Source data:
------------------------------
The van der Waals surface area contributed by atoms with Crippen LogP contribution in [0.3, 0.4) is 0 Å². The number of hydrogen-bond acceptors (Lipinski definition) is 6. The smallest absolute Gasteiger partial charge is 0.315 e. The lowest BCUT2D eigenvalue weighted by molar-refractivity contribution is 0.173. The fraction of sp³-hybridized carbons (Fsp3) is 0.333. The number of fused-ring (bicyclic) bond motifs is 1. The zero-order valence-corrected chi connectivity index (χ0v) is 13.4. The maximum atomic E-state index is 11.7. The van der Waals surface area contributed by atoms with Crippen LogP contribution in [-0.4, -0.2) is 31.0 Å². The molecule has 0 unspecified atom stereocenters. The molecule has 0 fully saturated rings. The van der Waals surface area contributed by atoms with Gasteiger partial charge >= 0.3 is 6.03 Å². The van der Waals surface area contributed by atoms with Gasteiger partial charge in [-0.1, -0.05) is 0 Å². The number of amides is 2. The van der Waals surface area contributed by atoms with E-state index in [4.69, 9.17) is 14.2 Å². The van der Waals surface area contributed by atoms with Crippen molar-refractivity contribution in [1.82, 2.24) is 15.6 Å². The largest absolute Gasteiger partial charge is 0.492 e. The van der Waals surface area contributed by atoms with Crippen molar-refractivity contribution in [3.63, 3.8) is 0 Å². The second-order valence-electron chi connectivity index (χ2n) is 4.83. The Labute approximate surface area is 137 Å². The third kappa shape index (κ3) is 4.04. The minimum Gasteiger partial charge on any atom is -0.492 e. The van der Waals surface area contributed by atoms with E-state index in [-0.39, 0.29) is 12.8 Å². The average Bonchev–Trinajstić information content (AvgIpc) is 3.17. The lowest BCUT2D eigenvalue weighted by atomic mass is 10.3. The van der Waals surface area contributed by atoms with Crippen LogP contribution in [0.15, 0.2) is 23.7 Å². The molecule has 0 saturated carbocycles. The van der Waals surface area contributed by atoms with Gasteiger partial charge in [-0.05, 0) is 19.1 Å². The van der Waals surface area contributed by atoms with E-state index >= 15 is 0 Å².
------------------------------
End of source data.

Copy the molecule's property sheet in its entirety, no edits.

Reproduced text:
The van der Waals surface area contributed by atoms with Crippen LogP contribution in [0.3, 0.4) is 0 Å². The number of hydrogen-bond acceptors (Lipinski definition) is 6. The smallest absolute Gasteiger partial charge is 0.315 e. The lowest BCUT2D eigenvalue weighted by molar-refractivity contribution is 0.173. The fraction of sp³-hybridized carbons (Fsp3) is 0.333. The number of fused-ring (bicyclic) bond motifs is 1. The zero-order valence-corrected chi connectivity index (χ0v) is 13.4. The maximum atomic E-state index is 11.7. The van der Waals surface area contributed by atoms with Crippen LogP contribution in [-0.4, -0.2) is 31.0 Å². The molecule has 0 unspecified atom stereocenters. The molecule has 0 fully saturated rings. The van der Waals surface area contributed by atoms with Gasteiger partial charge >= 0.3 is 6.03 Å². The van der Waals surface area contributed by atoms with Gasteiger partial charge in [-0.1, -0.05) is 0 Å². The number of amides is 2. The van der Waals surface area contributed by atoms with E-state index in [4.69, 9.17) is 14.2 Å². The van der Waals surface area contributed by atoms with Crippen molar-refractivity contribution in [1.82, 2.24) is 15.6 Å². The largest absolute Gasteiger partial charge is 0.492 e. The van der Waals surface area contributed by atoms with Crippen molar-refractivity contribution in [3.63, 3.8) is 0 Å². The second-order valence-electron chi connectivity index (χ2n) is 4.83. The Labute approximate surface area is 137 Å². The third kappa shape index (κ3) is 4.04. The minimum Gasteiger partial charge on any atom is -0.492 e. The van der Waals surface area contributed by atoms with E-state index in [-0.39, 0.29) is 12.8 Å². The average Bonchev–Trinajstić information content (AvgIpc) is 3.17. The lowest BCUT2D eigenvalue weighted by atomic mass is 10.3. The van der Waals surface area contributed by atoms with Crippen LogP contribution in [0.15, 0.2) is 23.7 Å². The molecule has 0 saturated carbocycles. The van der Waals surface area contributed by atoms with Gasteiger partial charge in [-0.05, 0) is 19.1 Å². The van der Waals surface area contributed by atoms with E-state index >= 15 is 0 Å².